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I have a couple of office chairs in my home office and one of my cats has done quite a bit of damage to both of them with his claws. He has shredded much of the fabric-covered chair and the leather chair has many puncture marks on the bottom of the seat from where he has flexed his claws.

I want to replace or re-upholster these chairs with a material that will be comfortable and attractive but also highly resistant to cat claws.

Do you have any suggestions other than declawing the cat or putting him down, neither of which I will even consider?

  • Give him other things to scratch, and make clear that the reupholstered chair is Not For Kitty. – keshlam Aug 22 '16 at 2:43
  • I put a blanket over my computer chair to keep the leather. If you dont have to have the chair look nice it could be a good option – Ian Aug 22 '16 at 22:22
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I have read that velour and micro fibers are very tightly woven and resistant to cat claws.

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Scratching serves several purposes.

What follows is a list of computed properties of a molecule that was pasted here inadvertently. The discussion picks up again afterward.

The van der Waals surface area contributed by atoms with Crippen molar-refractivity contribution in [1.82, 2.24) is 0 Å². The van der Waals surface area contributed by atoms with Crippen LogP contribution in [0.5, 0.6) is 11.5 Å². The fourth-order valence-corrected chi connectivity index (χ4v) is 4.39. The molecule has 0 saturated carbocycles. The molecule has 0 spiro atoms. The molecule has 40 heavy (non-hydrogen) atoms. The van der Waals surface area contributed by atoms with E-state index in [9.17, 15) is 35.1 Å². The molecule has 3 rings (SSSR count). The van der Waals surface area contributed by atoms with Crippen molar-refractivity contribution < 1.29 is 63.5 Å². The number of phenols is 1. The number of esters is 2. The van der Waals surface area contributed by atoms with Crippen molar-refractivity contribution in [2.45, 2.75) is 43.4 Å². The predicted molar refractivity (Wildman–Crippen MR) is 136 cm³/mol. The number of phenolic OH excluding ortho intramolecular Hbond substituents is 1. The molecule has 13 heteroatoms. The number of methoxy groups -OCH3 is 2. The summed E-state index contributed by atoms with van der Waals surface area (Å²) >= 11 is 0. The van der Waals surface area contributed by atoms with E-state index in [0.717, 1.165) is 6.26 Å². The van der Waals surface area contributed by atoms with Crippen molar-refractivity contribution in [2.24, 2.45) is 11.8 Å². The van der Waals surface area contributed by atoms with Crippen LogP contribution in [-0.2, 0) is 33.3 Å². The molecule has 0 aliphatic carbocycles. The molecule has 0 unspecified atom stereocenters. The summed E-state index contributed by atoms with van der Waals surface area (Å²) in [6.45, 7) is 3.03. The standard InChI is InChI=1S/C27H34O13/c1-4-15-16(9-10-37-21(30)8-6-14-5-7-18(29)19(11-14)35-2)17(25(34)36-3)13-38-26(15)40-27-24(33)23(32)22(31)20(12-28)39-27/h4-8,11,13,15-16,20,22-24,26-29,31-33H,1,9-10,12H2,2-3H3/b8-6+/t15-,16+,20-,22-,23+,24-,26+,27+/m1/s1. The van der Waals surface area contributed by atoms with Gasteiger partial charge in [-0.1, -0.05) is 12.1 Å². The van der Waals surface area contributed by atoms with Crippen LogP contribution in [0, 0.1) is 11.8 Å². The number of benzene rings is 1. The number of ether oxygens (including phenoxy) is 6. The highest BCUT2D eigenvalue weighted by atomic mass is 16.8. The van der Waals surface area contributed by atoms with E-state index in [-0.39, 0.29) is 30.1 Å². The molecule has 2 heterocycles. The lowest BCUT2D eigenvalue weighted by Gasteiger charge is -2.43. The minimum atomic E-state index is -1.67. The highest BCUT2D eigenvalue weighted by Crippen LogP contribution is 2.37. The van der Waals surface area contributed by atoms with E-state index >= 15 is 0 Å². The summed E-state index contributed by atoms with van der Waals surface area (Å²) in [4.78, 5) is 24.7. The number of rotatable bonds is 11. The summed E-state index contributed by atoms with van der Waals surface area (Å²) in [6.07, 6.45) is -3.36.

• marking
  • sharpenig oft claws
  • simply workout
  • sometimes boredom
  • timeout during play

If you want to prevent destruction oft certain things you should keep the different purposes in mind. Produktfoto As the causes for scratching won't vanish because it is natural behaviour in cats you can only arrange things to make your cat scratch elsewhere. So you basically have to provide better scratching opprotunities.

A cat marks its property by scratching. If you provide a scratching post it must be visible for a cat to consider it a good marking place. So test several positions and observe your cat.

Cats can prefer different materials. Mine love real wood, because it peels the claws better than textiles and the scratch marks are visible to other cats (even if there aren't any at your home). Wood makes dort but this is the price I pay for having my furniture saved. Your cat may prefer other materials. Testing can hell.

Workout by scratching is preferably done in an ergonomic position. I leaned some wooden branches against the wall in an 45 degree angle and the cats really like it. Inclined cardboards are available which are good for trying it out.

If your cat is bored do something about it. Play and provide toys for different opportunities.

If you are playing and your cat needs a timeout it will either lick itself or scratch. So consider where you play.

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I also was going to mention a MICRO FIBER. It's not perfect but better than a lot of material.

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